12 February 2018

Remembering the Lincoln Highway

Some years ago I did online research on the "Yellowstone Highway" because of a personal connection to it.  In that process I ran across numerous references to the "Lincoln Highway."  Today is February 12, and it's an appropriate occasion to blog the Lincoln info.  Wikipedia has a comprehensive page on the highway, but I'll start with excerpts from Atlas Obscura.
In 1919, [Colonel Dwight D. Eisenhower] traveled with the military in a motor convoy across the country, from D.C. to San Francisco, in “the largest aggregation of motor vehicles ever started on a trip of such length,” the New York Times reported. This was one of the first major cross-country road trips, and it planted the idea in Eisenhower’s mind that the federal government could and should make improving U.S. highways a priority...

Once the convoy hit the West, the trucks started getting stuck in ditches, sand and mud, for hours at a time. By Utah, the conditions of the roads were so bad, it almost stopped the convoy altogether... In 1919, the military had just returned from the Great War in Europe, where War Department motor units had helped secure victory, and military leaders wanted to show their machines off. But any network of roads that these trucks might travel on was still, for the most part, imaginary...
The route the convoy would take was mostly along the Lincoln Highway, the first major transcontinental motor route. The more than 80 vehicles carried 24 officers and 258 enlisted men, and they left D.C. at 1 p.m., on July 7, 1919. It took the convoy the rest of the day to reach Frederick, Maryland, where Eisenhower joined the group. In seven and a half hours, they had traveled 46 miles... That pace—about 6 miles an hour—is what the convoy would average in its crawl across the country...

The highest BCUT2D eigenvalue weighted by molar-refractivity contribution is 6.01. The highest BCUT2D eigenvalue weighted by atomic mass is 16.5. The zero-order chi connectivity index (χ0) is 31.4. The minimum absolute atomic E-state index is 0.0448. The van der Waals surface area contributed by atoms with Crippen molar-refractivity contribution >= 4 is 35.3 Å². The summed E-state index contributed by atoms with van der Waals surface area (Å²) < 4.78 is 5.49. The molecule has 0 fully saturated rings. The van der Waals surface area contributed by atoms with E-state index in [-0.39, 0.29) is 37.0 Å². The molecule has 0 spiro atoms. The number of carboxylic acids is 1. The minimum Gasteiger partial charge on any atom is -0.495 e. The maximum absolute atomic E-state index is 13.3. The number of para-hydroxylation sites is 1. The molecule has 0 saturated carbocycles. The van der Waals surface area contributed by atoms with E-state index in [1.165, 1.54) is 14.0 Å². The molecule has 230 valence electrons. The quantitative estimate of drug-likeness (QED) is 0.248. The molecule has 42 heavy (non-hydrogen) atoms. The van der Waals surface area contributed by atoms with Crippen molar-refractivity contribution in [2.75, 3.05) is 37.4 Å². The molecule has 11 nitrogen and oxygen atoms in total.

When it rained, the vehicles got stuck in soft spots on the roads, up to their hubs, and the men had to push them out... The day after that, it took seven hours to pull all the trucks through 200 yards of quicksand. This, though, was nothing compared to Utah...

But by the end of the trip, the official observer reported later, “the officers of the Convoy were thoroughly convinced that all transcontinental highways should be construed and maintained by the Federal Government.” As Eisenhower put it, “there was a great deal of sentiment for the improving of highways,” and on that point, “the trip was an undoubted success.”
Much more on the Lincoln Highway at its Wikipedia page.  Some readers of this blog will undoubtedly have segments of the Lincoln Highway in their hometowns and/or have seen relevant markers in their  travels.  I hope to get the Yellowstone Highway info assembled and blogged later this year.

The official map of the Lincoln Highway is at this page of the Lincoln Highway Association's website.

Addendum:  Readers interested in this topic will definitely want to read an excellent and well-illlustrated article recently posted at Neatorama.


  1. My wife and I lived 50 yards from Rt.30 Lancaster Ave in Philly 30 years ago... 2 blocks from U.S Rt.1

  2. It sure looks like Route 30 to me! It really brings back memories.

  3. I guess that explains why the main street through Valparaiso Indiana is named "Lincolnway". It's my father's hometown. I lived at 607 Lincolnway for three of my four years attending VU.

  4. In Ohio it is referred to as either State Route 30 or "Old Lincoln Highway." I live very close to this road and have used it many times. Another interesting bit of trivia is that F A (Frank) Seiberling, co-founder of the Goodyear Rubber Company and grandfather to longtime US Representative John Seiberling, was a big advocate for this highway, especially considering his interest in equipping automobiles with his company's tires!

  5. I lived on Lincoln Highway growing up in North Versailles, PA and then again while in college at Iowa State University.


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